As bad as the registry is, I can’t see average 14. I know kids can be on the registry, but to this extent? Don’t go all hysterical the other way with (possibly) inflated numbers.

      1. Yeah, that statistic makes no sense. After a quick search the closest thing to that I found was from a 1986 LA Times “profile of teenage sex offenders” http://articles.latimes.com/19…..teen-agers which said the average age of JUVENILE sex offenders in the area was 14. The average victim age being 6. Which brings me to my next point…

        Not every sex offender is a child-murdering rapist. In fact, very few of them are. The average age of sex offenders is 14.

        How does that statistic refute the first part of that line? It’s like you’re saying that it’s a given that teenagers are all blameless angels, but that idea is so laughably ridiculous that I can’t believe someone would even suggest it.

      2. That statistic comes from a BJ study, https://www.bjs.gov/content/pub/pdf/saycrle.pdf, titled “Sexual Assault of Young Children as Reported to Law Enforcement,” page 8, where it says, “In general, the detailed age profile of offenders in sexual assault crimes shows that the single age with the greatest number of offenders from the perspective of law enforcement was age 14.” The article does not clarify that the finding relates to the title, that the age is the average in the sexual assault of young children, but since the entire article deals with Halloween and trick-or-treat and, therefore, the risk to young children, that is a given. The piece is not about who commits sexual crime in general but who commits sexual crime against young children. A very high percentage of the perpetrators are themselves children, often older siblings, cousins, and friends of the victims.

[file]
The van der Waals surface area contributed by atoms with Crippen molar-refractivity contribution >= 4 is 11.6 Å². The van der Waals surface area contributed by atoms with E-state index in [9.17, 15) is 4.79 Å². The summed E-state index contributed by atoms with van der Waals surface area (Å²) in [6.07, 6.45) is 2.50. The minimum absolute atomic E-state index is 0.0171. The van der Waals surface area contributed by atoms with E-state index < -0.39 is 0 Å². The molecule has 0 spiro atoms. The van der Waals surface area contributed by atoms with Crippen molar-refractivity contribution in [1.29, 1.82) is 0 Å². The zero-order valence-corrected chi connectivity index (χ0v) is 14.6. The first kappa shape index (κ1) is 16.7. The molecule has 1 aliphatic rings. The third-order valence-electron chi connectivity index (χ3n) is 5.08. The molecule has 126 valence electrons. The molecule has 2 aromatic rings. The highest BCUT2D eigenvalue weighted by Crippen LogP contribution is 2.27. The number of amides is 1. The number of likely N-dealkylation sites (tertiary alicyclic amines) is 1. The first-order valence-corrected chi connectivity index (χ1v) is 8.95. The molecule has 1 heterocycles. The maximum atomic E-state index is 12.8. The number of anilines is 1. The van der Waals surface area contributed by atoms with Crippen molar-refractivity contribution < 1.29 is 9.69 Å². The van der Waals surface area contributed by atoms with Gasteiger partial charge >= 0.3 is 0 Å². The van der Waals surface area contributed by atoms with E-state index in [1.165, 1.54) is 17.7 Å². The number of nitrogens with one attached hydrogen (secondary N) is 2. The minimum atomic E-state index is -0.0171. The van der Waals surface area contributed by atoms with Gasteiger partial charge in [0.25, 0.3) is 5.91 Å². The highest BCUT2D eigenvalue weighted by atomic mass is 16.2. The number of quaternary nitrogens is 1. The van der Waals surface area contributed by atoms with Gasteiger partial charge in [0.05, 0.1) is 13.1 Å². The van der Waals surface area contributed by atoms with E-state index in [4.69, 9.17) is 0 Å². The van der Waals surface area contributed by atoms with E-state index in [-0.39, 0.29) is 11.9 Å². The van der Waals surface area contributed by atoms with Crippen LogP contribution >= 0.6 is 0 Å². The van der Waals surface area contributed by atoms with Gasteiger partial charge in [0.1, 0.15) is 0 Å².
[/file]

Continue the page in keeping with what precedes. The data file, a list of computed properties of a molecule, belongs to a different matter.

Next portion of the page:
4. What’s more, sex offenders are not especially likely to go after kids on Halloween.

    Just like the demons in Buffy, they usually take the night off.

  5. Statistics and research may show children are at no greater risk of falling victim to Dennis Robaugh on Halloween than any other time of the year, but that doesn’t mean children are not vulnerable.

    1. Would it surprise you if it turned out that anti-pedophilia advocates like Robaugh committed sex crimes at a higher rate than the regular population?

  6. In case anyone was wondering if Twitter or Google could deplatform you in your own home, patch.com steps up to answer.

    I kinda want to hang a sign, written ‘in blood’, that says “Patch.com advised against trick-or-treating at this house this Halloween. Visit my website or follow me on Twitter to find out why.” and then, on the page, have the word “Chumps!” followed by a photo blog where I proceed to eat several bowls of leftover candy.

  7. The registry is used as a social isolation tool. So, any pretense of a reason to “warn” is justified.

    I won’t go back on a registry again. It takes safety and security from offenders and is used to isolate a person from the community. Isolation is, per se, a punishment, ESPECIALLY, when dangerousness is not a requirement to be listed. Therefore, the prohibition on ex-post facto laws, double jeopardy, and the prohibition on cruel and unusual punishments is invoked.

    A little due process would go a long way to giving the registry some credibility. Having a presumption of dangerousness goes against all ideals of how free countries work. Sorry about your registry. It is dangerous to public safety, and I mostly, I don’t have to choose between following a law and losing my safety and/or security. It just doesn’t work that way.

  8. They’re perverts everywhere. Best to keep your kids inside all of the time. Keep them quiet too.

  9. Haven’t you seen those documentaries about that escaped lunatic who kills kids on Halloween?

    1. Some of those high-school kids he killed must have been as young as 25!

      1. I think the killer was Canadian, he wore a hockey mask.

        1. Michael Myers also wore a Canadian mask.

  10. Patch is not a government body. It is selling a product that people want to buy If it is not a good product, the market will take care of it

    No need to go around clutching your pearls and fainting on couches.

    1. Clutching your pearls and fainting on couches is good.

      Just before. Well we know the rules in slasher films.